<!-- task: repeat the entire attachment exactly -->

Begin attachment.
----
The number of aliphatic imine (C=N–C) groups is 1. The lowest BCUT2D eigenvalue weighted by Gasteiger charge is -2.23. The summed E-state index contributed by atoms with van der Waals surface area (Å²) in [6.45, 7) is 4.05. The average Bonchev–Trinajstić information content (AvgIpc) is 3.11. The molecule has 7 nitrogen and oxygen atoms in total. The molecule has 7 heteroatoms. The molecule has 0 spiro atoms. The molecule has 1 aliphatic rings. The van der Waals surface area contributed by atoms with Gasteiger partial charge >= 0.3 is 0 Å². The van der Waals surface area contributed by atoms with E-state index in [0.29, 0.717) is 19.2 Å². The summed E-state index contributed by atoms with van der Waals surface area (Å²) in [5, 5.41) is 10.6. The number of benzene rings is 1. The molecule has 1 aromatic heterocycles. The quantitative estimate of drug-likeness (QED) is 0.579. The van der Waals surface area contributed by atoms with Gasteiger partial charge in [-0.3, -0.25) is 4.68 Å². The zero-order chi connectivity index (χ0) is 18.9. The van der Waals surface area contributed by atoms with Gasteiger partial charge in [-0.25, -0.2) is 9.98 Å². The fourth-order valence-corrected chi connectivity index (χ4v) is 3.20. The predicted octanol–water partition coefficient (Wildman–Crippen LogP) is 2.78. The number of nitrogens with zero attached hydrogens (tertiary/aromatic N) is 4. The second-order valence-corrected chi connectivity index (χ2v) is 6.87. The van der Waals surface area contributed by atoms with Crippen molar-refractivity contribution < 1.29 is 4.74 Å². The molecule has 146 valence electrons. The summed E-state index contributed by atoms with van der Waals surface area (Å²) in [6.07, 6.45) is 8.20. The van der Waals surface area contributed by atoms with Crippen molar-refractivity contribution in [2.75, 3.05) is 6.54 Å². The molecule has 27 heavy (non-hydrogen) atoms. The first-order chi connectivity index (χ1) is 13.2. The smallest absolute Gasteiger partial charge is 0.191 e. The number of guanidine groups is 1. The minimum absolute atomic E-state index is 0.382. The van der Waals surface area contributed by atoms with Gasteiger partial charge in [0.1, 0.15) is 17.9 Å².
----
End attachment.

The number of aliphatic imine (C=N–C) groups is 1. The lowest BCUT2D eigenvalue weighted by Gasteiger charge is -2.23. The summed E-state index contributed by atoms with van der Waals surface area (Å²) in [6.45, 7) is 4.05. The average Bonchev–Trinajstić information content (AvgIpc) is 3.11. The molecule has 7 nitrogen and oxygen atoms in total. The molecule has 7 heteroatoms. The molecule has 0 spiro atoms. The molecule has 1 aliphatic rings. The van der Waals surface area contributed by atoms with Gasteiger partial charge >= 0.3 is 0 Å². The van der Waals surface area contributed by atoms with E-state index in [0.29, 0.717) is 19.2 Å². The summed E-state index contributed by atoms with van der Waals surface area (Å²) in [5, 5.41) is 10.6. The number of benzene rings is 1. The molecule has 1 aromatic heterocycles. The quantitative estimate of drug-likeness (QED) is 0.579. The van der Waals surface area contributed by atoms with Gasteiger partial charge in [-0.3, -0.25) is 4.68 Å². The zero-order chi connectivity index (χ0) is 18.9. The van der Waals surface area contributed by atoms with Gasteiger partial charge in [-0.25, -0.2) is 9.98 Å². The fourth-order valence-corrected chi connectivity index (χ4v) is 3.20. The predicted octanol–water partition coefficient (Wildman–Crippen LogP) is 2.78. The number of nitrogens with zero attached hydrogens (tertiary/aromatic N) is 4. The second-order valence-corrected chi connectivity index (χ2v) is 6.87. The van der Waals surface area contributed by atoms with Crippen molar-refractivity contribution < 1.29 is 4.74 Å². The molecule has 146 valence electrons. The summed E-state index contributed by atoms with van der Waals surface area (Å²) in [6.07, 6.45) is 8.20. The van der Waals surface area contributed by atoms with Crippen molar-refractivity contribution in [2.75, 3.05) is 6.54 Å². The molecule has 27 heavy (non-hydrogen) atoms. The first-order chi connectivity index (χ1) is 13.2. The smallest absolute Gasteiger partial charge is 0.191 e. The number of guanidine groups is 1. The minimum absolute atomic E-state index is 0.382. The van der Waals surface area contributed by atoms with Gasteiger partial charge in [0.1, 0.15) is 17.9 Å².